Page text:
Predictions that Mr Srettha’s nomination will also fail in the next joint session of parliament further weakening the position of the Pheu Thai Party
Some political analysts have suggested that ultimately Mr Srettha’s nomination for prime minister will also be blocked by the Senate and that the Pheu Thai Party will lose the initiative to form a government which will be handed over to the Bhumjaithai Party, which in turn will only accept General Prawit as Thailand’s next Prime Minister.
This is now a subject of open speculation among the public and creating exceptional unease.
On Sunday, a Move Forward MP for Udon Thani, Mr Nattapong Piphatchaisiri, commented on activities in the North Eastern Province among Red Shirt followers who have also begun to burn their shirts and paraphernalia associated with the Pheu Thai Party.
They are supported by leading celebrities, entertainers and personalities who are coming out to denounce the party for its betrayal of democratic ideals in the last week.
Mr Nattapong, on Sunday, urged the Pheu Thai Party to think again about where this is going and confirmed to reporters that this feeling and opinion is prevalent in all the small villages in Udon Thani which previously supported parties associated with ex-premier Thaksin Shinawatra.
Mr Natapong said it was his understanding that there was a groundswell of opposition among the public to what had happened in Bangkok over the previous two weeks.
Redshirts in Samut Sakhon were bitter on Monday as they decried the ‘fraudulent propaganda’ of Pheu Thai in the runup to the May 14th General Election
Back in Samut Sakhon on Monday, Mr Wacharin and 50 Redshirts gathered and explained that the current actions of the Pheu Thai Party were a betrayal of the people’s democratic ideals.
He said the election promises and rhetoric of the party in the run-up to May 14th was nothing but fraudulent propaganda.
The bonfire of Redshirt paraphernalia included foot slappers, whistles, baseball hats and badges which have been associated with ongoing street protests linked to the political struggles of Mr Thaksin and various parties associated with a political movement that has now effectively been destroyed.
The political moves by the Pheu Thai Party in the last few weeks have sundered it perhaps permanently from its support base and obliterated the loyal following behind Mr Thaksin and his younger sister Yingluck Shinawatra, Thailand’s first female Prime Minister who swept to power with Pheu Thai in 2011.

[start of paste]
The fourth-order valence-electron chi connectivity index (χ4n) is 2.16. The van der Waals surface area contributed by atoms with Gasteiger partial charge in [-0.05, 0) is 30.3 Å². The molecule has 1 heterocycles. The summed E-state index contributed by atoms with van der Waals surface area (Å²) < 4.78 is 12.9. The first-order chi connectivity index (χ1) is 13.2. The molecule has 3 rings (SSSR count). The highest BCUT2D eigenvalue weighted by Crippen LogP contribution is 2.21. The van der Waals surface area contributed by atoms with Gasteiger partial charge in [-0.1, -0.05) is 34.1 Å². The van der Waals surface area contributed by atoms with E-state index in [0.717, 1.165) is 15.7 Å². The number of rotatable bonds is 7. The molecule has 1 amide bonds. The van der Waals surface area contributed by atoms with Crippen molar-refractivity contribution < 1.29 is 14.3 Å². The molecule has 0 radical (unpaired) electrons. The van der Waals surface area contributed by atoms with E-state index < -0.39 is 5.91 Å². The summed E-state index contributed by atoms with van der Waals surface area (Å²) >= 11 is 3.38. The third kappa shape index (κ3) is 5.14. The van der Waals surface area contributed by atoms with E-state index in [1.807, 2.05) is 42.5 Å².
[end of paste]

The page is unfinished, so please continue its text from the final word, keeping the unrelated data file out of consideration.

Both former prime ministers are currently in exile and subject to prison sentences in Thailand because of criminal cases linked with corruption and abuse of power which are believed to have been politically motivated but which nevertheless still stand as an obstacle to their return to the country.
Plans to facilitate Thaksin’s return to Thailand criticised as improper for a transparent democracy by academics and former Pheu Thai Party supporters
There is also a multitude of reports linking efforts to create a cross-polar government which has portrayed the talks between Pheu Thai and the parties associated with the outgoing government as the formation of a government of reconciliation, involving some sort of a deal to allow Mr Thaksin to return to Thailand, something which has also been greeted with dissatisfaction from those advocating democratic ideals in Thailand.
Reports last month of secret meetings in Hong Kong, which were confirmed, where Mr Thaksin met key political party leaders, have been denounced by academics who would normally be supporters of the Pheu Thai Party, as not in keeping with a transparent democracy.
On Sunday, a protest rally of protesters on bicycles and motorbikes pulled up outside the offices of the Pheu Thai Party and the Bhumjaithai Party in the centre of Bangkok in the business heart of the capital.
At both locations, protesters left leaflets and splashed paint with glue traps normally used to catch mice being left at the Bhumjaithai Party offices, a reference to Deputy Prime Minister Anutin Charnvirakul, whose nickname in Thai (Nu) means ‘mouse’.
At a rally outside the Bhumjaithai Party’s headquarters at 3 pm, closely monitored by police, following representations by Deputy Prime Minister Anutin to the Royal Thai Police in recent weeks over violent protests during his meetings and consultations with the Pheu Thai Party, officers kept a close eye on the protesters as speakers denounced the Bhumjaithai Party’s record in government, including the COVID-19 shutdowns and its efforts to decriminalise cannabis.